Ecosystems are made up of hundreds—often thousands—of plant and animal species in constant interaction. The relationships between these species and their environment take many shapes: predators hunting and feeding on prey, animals distributing seeds or other nutrients, and even ‘engineers’ that modify the landscape around them.

Over decades of study, ecologists have learned that the balance of these ecosystems is regulated by the interactions that define it—and in many cases, they have observed how certain, key species play outsized role in keeping their ecosystems diverse and stable. These species are known as keystones, a term that comes from the “keystone” at the apex of an arch that supports the structure and prevents the arch from collapsing.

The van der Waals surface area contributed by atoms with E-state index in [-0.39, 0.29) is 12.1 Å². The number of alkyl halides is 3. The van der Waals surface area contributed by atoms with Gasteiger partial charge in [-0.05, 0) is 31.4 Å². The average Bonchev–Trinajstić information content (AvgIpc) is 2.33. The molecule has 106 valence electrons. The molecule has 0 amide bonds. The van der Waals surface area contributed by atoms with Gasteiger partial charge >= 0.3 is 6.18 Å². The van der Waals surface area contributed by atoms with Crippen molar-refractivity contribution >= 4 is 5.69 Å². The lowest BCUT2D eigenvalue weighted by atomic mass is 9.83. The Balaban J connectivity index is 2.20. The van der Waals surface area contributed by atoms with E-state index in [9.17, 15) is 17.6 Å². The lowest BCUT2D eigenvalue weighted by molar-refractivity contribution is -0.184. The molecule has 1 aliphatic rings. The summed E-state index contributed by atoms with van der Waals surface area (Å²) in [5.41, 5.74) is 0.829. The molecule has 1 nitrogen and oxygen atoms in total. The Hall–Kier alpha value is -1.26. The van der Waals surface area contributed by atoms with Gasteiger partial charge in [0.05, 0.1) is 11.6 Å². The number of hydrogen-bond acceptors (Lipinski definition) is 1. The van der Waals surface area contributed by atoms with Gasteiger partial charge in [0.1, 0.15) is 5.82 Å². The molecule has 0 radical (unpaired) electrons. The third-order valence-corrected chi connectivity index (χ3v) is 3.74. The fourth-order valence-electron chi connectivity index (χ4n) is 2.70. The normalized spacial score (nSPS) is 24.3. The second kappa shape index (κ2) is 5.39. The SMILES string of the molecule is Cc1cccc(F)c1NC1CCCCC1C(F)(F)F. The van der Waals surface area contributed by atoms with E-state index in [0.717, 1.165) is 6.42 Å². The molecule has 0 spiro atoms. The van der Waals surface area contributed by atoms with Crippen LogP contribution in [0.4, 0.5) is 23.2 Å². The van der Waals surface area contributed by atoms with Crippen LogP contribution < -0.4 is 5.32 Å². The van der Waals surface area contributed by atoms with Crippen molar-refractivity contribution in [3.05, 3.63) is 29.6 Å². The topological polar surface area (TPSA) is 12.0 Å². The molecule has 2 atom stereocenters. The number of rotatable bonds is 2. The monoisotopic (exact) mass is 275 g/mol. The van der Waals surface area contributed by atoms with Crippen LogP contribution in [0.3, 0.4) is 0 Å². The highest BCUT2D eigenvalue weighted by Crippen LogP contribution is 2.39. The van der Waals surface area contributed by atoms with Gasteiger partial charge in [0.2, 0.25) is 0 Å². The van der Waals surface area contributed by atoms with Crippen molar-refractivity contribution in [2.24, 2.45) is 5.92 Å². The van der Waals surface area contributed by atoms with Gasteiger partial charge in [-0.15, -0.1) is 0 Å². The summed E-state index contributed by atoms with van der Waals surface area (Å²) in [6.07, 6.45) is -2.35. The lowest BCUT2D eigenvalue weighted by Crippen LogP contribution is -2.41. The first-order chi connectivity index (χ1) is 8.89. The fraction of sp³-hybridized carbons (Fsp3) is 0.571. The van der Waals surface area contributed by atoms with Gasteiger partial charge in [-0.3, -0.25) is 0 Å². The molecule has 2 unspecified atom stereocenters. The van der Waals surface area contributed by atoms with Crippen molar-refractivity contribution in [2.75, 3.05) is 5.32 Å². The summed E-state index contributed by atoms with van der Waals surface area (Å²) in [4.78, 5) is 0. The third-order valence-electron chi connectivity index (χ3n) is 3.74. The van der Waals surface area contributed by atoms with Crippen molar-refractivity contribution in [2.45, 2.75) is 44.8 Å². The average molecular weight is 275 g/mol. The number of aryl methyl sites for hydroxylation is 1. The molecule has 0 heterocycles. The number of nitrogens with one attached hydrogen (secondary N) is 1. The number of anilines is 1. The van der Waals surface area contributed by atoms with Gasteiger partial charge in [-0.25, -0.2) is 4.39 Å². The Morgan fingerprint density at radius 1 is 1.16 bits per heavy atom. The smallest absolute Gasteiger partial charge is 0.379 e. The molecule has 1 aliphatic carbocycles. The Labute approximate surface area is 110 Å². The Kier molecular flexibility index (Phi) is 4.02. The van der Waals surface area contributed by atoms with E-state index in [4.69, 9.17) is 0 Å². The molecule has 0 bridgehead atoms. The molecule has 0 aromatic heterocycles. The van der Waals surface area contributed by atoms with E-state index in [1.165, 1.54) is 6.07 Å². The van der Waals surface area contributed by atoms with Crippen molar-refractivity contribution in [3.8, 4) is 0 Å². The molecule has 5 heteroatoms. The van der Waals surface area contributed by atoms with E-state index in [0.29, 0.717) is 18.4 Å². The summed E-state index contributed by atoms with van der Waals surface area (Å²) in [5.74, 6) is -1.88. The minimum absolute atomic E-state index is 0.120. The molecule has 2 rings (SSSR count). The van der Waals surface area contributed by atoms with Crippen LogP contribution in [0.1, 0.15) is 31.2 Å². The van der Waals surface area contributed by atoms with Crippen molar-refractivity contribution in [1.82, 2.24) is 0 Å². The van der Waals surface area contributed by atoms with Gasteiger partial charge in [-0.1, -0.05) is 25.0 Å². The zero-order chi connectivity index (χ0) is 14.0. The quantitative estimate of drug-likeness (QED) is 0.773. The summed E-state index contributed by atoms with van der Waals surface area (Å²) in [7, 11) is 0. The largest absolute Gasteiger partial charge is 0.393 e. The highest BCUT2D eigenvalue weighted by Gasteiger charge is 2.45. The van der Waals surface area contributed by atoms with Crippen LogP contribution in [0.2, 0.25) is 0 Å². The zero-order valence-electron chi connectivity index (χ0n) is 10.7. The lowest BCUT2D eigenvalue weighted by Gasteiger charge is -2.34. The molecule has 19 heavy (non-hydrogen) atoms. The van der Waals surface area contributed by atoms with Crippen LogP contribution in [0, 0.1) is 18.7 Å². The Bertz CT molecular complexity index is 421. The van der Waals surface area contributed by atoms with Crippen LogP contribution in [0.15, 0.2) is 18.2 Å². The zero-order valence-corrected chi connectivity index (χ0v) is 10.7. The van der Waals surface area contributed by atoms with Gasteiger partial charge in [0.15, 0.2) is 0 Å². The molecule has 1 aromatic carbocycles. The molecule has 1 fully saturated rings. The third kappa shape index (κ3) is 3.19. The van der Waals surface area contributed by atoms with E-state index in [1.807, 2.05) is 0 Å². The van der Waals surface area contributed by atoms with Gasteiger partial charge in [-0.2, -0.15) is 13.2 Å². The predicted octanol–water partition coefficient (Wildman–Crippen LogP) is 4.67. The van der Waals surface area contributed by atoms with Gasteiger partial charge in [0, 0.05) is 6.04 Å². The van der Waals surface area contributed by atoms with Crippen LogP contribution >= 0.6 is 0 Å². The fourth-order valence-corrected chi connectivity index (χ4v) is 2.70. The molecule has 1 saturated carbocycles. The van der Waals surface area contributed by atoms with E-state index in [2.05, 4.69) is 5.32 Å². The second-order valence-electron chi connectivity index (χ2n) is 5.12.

Examples include predators such as grey wolves and sea stars—their appetites act directly as “top-down” regulators of the abundance of prey, and indirectly on the abundance of what their prey consumes.

Keystone species also include creatures whose actions support community diversity, from pollinators such as hummingbirds and bees to ecosystem engineers like oysters and beavers. When a community loses its keystone species, diversity collapses. When keystones are restored, diversity and abundance may return.

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